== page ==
Personal logo Extra Crispy Sponsoring Member of TMP11 Oct 2021 7:22 a.m. PST

I doubt it's money laundering. Items on Ebay often sell far above retail (I've seen books I sell for $30 USD new go for as much as $75 USD). Auctions are often as much about "winning" as anything.

The fraud claims might be but you could only do that once or twice before postal authorities catch on.

If you wanted to launder money you'd be better off with something with a less obvious retail value, like antique tea strainers, or comic books.

Personal logo 4th Cuirassier Supporting Member of TMP11 Oct 2021 7:24 a.m. PST

Well that's what I was thinking. You do 10,000 of those a week and you're cleaning 15 million quid or 20 million dollars.

Or they could just be fraud. You sell something to yourself for £1,500.00 GBP, ship it insured, say it never arrived, then claim £1,500.00 GBP off the insurance. Rinse and repeat until your account is blocked then open a new one.

Wackmole9 Supporting Member of TMP11 Oct 2021 8:06 a.m. PST

It done all the time on very expensive comic books and sports cards.

emckinney11 Oct 2021 8:44 a.m. PST

I had a credit card number stolen and used to buy a supposed Black Lotus card (Magic: The Gathering) on eBay. Fortunately, they reversed the charge. I don't think the transaction went through on eBay, either.

Personal logo McKinstry Supporting Member of TMP Fezian11 Oct 2021 8:55 a.m. PST

Hanlon's razor – "Never attribute to malice that which is adequately explained by stupidity."

Personal logo 4th Cuirassier Supporting Member of TMP11 Oct 2021 9:55 a.m. PST

@ Wackmole9

That's perhaps why it works. Some collectory stuff is worth silly money, so if you need to prove that your "missing" article was worth £1,500.00 GBP rather than £15.00 GBP you just claim it was some rare collectory thing.

With an adequate supply of addresses and fake names, you could presumably scam a carrier's insurance many times before they worked out that this was all the same person.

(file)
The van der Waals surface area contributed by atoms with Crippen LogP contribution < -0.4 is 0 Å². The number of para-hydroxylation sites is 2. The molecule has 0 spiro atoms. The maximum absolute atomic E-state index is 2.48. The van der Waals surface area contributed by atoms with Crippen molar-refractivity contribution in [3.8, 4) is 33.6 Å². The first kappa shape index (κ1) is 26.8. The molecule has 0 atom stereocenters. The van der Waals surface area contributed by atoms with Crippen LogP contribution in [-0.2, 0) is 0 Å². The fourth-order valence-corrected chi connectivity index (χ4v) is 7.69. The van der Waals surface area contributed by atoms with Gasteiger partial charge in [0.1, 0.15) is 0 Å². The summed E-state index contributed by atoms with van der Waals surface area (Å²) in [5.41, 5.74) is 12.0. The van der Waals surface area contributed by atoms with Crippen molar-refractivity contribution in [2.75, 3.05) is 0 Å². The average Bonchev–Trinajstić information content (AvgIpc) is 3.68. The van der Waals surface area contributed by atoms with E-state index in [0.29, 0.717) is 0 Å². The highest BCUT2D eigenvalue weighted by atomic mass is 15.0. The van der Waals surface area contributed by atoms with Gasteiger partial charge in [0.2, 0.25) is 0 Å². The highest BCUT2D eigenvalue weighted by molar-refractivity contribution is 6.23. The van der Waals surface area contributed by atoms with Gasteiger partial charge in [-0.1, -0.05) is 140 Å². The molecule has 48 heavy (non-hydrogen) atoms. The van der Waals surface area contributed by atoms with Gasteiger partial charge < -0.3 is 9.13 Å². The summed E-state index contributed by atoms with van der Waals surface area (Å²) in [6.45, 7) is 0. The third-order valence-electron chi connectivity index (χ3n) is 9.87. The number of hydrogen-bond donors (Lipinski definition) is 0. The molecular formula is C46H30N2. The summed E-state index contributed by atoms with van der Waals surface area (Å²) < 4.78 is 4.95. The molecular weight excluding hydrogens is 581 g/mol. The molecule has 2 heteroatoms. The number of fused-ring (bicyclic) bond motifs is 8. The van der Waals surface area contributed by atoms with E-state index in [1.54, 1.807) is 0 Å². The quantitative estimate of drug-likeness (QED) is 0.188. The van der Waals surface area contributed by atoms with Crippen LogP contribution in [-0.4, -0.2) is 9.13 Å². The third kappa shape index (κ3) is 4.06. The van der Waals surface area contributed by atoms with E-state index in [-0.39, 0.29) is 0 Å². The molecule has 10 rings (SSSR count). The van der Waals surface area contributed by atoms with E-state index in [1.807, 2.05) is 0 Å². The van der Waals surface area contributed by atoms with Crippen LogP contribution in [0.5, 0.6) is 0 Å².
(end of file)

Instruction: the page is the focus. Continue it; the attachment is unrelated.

MajorB11 Oct 2021 9:55 a.m. PST

A fool and his money are soon parted…

Britus11 Oct 2021 10:23 a.m. PST

Another fool about to be departed of his money
Plainest painted figure ever, or is this laundering!

robert piepenbrink Supporting Member of TMP11 Oct 2021 12:42 p.m. PST

EC, never, EVER involve USPS insurance in a fraud. It's not that they can't be deceived, but that they don't pay--or at least not on any human time scale. Regularly, USPS tries to sell me insurance on a package, and I tell them that I'd have to leave any claim to my toddler grandchildren. They say they hear something like that regularly.

No good insuring a $10 USD model for $1,000 USD and claiming to have lost it if the insurer never writes a check.

Zephyr111 Oct 2021 2:30 p.m. PST

"…and still not make a blip in ebay's weekly totals."

eBay: "As long as we get our cut, nothing to see here, move along, if you please…"


Wackmole9 Supporting Member of TMP11 Oct 2021 2:33 p.m. PST

Well the story goes 7 "Gentlemen" each own a copy of Detective #27(1st Batman) and together they own a 8th copy. Every so offend they sell a copy for $1,000,000 USD more then the last time to a unknown buyer( one of the group) then the others take out loan on the increase in the value of their copy.

Wackmole9 Supporting Member of TMP11 Oct 2021 2:36 p.m. PST

The new scam is Brackburn bought CGC (comic grading Company) and Now sell stock for high grade copies of highly collectable issues. They keep the comics in a sealed vault, SO It a unregulated stock market.

Personal logo enfant perdus Supporting Member of TMP11 Oct 2021 3:54 p.m. PST

@robert piepenbrink, that made me chuckle as I filed a USPS insurance claim last week and had a check in my mailbox within a week. I was stunned.

Sorry - only verified members can post on the forums.